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From Johannes Schulte <>
Subject Re: "LLR with time"
Date Sat, 11 Nov 2017 08:43:19 GMT
Pat, thanks for your help. especially the insights on how you handle the
system in production and the tips for multiple acyclic buckets.
Doing the combination signalls when querying sounds okay but as you say,
it's always hard to find the right boosts without setting up some ltr
system. If there would be a way to use the hotness when calculating the
indicators for subpopulations it would be great., especially for a cross

e.g. people in greece _now_ are viewing this show/product  whatever

And here the popularity of the recommended item in this subpopulation could
be overrseen when just looking at the overall derivatives of activity.

Maybe one could do multiple G-Tests using sliding windows
 * itemA&itemB  vs population (classic)
 * itemA&itemB(t) vs itemA&itemB(t-1)

and derive multiple indicators per item to be indexed.

But this all relies on discretizing time into buckets and not looking at
the distribution of time between events like in presentation above - maybe
there is  something way smarter


On Sat, Nov 11, 2017 at 2:50 AM, Pat Ferrel <> wrote:

> BTW you should take time buckets that are relatively free of daily cycles
> like 3 day, week, or month buckets for “hot”. This is to remove cyclical
> affects from the frequencies as much as possible since you need 3 buckets
> to see the change in change, 2 for the change, and 1 for the event volume.
> On Nov 10, 2017, at 4:12 PM, Pat Ferrel <> wrote:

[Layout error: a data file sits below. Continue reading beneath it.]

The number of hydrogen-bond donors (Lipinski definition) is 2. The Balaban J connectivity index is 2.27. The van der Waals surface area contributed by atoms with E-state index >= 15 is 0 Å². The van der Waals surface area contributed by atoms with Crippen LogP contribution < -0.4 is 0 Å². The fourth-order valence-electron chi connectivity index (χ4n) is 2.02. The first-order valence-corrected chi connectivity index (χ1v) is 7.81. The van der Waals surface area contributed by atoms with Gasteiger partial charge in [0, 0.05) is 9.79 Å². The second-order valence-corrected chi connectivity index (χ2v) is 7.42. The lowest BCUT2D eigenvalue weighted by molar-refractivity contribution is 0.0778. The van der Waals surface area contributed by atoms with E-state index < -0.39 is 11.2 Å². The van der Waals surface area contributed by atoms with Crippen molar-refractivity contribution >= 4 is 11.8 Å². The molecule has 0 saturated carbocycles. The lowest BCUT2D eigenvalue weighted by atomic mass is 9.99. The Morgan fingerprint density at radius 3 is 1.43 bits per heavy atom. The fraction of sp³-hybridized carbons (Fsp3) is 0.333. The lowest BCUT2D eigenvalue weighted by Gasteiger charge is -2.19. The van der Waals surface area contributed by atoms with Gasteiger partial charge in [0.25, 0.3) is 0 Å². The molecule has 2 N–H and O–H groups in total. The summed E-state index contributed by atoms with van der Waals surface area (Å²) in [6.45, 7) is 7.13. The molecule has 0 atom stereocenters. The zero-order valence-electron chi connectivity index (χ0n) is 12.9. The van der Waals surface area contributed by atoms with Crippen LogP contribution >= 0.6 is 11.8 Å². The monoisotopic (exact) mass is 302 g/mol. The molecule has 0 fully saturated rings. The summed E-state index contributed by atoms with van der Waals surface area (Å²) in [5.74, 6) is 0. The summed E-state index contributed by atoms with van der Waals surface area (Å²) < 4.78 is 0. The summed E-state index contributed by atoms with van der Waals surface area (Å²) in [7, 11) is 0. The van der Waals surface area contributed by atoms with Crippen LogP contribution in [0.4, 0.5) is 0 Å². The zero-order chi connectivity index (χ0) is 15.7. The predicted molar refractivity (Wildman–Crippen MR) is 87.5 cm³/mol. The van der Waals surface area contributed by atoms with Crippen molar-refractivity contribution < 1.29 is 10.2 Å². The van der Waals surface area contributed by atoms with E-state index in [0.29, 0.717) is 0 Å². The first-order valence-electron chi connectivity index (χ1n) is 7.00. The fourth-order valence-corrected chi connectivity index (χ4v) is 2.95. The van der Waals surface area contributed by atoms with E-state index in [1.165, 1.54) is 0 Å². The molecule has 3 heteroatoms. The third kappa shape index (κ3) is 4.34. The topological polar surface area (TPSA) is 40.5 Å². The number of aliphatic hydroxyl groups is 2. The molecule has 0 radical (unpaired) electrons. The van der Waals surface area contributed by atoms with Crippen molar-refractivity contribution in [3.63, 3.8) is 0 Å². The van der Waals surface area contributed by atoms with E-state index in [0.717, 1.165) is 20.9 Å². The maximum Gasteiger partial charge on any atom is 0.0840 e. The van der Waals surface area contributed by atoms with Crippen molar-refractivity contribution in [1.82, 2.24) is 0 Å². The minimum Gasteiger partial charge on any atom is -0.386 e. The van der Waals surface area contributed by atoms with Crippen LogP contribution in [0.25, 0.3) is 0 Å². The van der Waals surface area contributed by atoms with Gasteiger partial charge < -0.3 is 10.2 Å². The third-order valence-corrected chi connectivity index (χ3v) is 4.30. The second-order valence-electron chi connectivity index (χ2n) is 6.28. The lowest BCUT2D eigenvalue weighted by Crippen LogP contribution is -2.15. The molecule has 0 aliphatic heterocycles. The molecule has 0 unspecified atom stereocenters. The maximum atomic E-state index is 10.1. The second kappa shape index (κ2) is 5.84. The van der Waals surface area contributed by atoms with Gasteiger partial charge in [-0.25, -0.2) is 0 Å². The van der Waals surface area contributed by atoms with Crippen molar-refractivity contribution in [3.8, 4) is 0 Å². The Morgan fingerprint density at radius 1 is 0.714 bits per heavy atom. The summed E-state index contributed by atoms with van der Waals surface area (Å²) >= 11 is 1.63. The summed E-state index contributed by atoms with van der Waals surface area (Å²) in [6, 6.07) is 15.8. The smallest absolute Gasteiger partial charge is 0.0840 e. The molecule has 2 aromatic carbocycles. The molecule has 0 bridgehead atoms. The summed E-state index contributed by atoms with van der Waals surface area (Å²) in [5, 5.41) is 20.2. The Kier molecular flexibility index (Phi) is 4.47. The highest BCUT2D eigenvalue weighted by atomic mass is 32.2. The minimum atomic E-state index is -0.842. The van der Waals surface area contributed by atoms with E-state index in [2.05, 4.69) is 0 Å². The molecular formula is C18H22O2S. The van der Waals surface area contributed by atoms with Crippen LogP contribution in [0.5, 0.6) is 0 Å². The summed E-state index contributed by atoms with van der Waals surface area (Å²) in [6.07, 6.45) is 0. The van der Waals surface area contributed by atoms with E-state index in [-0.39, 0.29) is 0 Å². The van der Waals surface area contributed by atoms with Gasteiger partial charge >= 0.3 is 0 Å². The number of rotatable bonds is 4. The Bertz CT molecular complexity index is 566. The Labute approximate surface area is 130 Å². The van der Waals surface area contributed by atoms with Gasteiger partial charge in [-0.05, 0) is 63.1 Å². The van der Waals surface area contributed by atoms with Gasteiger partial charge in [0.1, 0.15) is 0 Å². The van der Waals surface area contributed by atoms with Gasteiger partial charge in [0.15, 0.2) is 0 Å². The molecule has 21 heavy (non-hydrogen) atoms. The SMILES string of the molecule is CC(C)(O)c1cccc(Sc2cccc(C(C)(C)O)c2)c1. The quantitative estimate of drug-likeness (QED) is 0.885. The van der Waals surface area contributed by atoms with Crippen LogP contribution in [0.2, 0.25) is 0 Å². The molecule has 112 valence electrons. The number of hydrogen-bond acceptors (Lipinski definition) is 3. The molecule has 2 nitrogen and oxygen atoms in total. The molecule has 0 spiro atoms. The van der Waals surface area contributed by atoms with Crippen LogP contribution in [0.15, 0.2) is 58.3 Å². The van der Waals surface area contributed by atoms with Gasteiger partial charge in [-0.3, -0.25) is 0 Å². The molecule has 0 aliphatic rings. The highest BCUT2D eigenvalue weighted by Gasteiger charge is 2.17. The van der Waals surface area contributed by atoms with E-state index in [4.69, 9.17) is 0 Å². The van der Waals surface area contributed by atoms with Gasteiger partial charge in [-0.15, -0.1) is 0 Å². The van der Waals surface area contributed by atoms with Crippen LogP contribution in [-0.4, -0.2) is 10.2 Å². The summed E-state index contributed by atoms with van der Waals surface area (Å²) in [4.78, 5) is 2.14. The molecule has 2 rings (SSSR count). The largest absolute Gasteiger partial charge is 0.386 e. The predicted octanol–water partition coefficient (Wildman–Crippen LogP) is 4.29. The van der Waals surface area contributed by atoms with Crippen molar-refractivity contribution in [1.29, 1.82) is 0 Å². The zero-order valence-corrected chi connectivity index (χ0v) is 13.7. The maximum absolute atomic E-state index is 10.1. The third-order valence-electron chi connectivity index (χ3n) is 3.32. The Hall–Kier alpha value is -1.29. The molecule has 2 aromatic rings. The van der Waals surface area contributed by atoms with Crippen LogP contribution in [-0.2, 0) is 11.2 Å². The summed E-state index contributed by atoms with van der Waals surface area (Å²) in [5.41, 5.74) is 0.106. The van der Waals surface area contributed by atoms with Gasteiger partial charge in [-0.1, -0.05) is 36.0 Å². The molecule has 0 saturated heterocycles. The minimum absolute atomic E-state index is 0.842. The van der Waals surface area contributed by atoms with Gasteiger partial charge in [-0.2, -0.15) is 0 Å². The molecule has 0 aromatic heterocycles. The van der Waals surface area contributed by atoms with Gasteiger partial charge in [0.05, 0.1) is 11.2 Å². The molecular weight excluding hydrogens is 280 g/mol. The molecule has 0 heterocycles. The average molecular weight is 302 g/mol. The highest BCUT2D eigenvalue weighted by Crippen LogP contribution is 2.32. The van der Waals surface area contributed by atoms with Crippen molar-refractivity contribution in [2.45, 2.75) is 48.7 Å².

> So your idea is to find anomalies in event frequencies to detect “hot”
> items?
> Interesting, maybe Ted will chime in.
> What I do is take the frequency, first, and second, derivatives as
> measures of popularity, increasing popularity, and increasingly increasing
> popularity. Put another way popular, trending, and hot. This is simple to
> do by taking 1, 2, or 3 time buckets and looking at the number of events,
> derivative (difference), and second derivative. Ranking all items by these
> value gives various measures of popularity or its increase.
> If your use is in a recommender you can add a ranking field to all items
> and query for “hot” by using the ranking you calculated.
> If you want to bias recommendations by hotness, query with user history
> and boost by your hot field. I suspect the hot field will tend to overwhelm
> your user history in this case as it would if you used anomalies so you’d
> also have to normalize the hotness to some range closer to the one created
> by the user history matching score. I haven’t found a vey good way to mix
> these in a model so use hot as a method of backfill if you cannot return
> enough recommendations or in places where you may want to show just hot
> items. There are several benefits to this method of using hot to rank all
> items including the fact that you can apply business rules to them just as
> normal recommendations—so you can ask for hot in “electronics” if you know
> categories, or hot "in-stock" items, or ...
> Still anomaly detection does sound like an interesting approach.
> On Nov 10, 2017, at 3:13 PM, Johannes Schulte <>
> wrote:
> Hi "all",
> I am wondering what would be the best way to incorporate event time
> information into the calculation of the G-Test.
> There is a claim here
> saying "Time aware variant of G-Test is possible"
> I remember i experimented with exponentially decayed counts some years ago
> and this involved changing the counts to doubles, but I suspect there is
> some smarter way. What I don't get is the relation to a data structure like
> T-Digest when working with a lot of counts / cells for every combination of
> items. Keeping a t-digest for every combination seems unfeasible.
> How would one incorporate event time into recommendations to detect
> "hotness" of certain relations? Glad if someone has an idea...
> Cheers,
> Johannes

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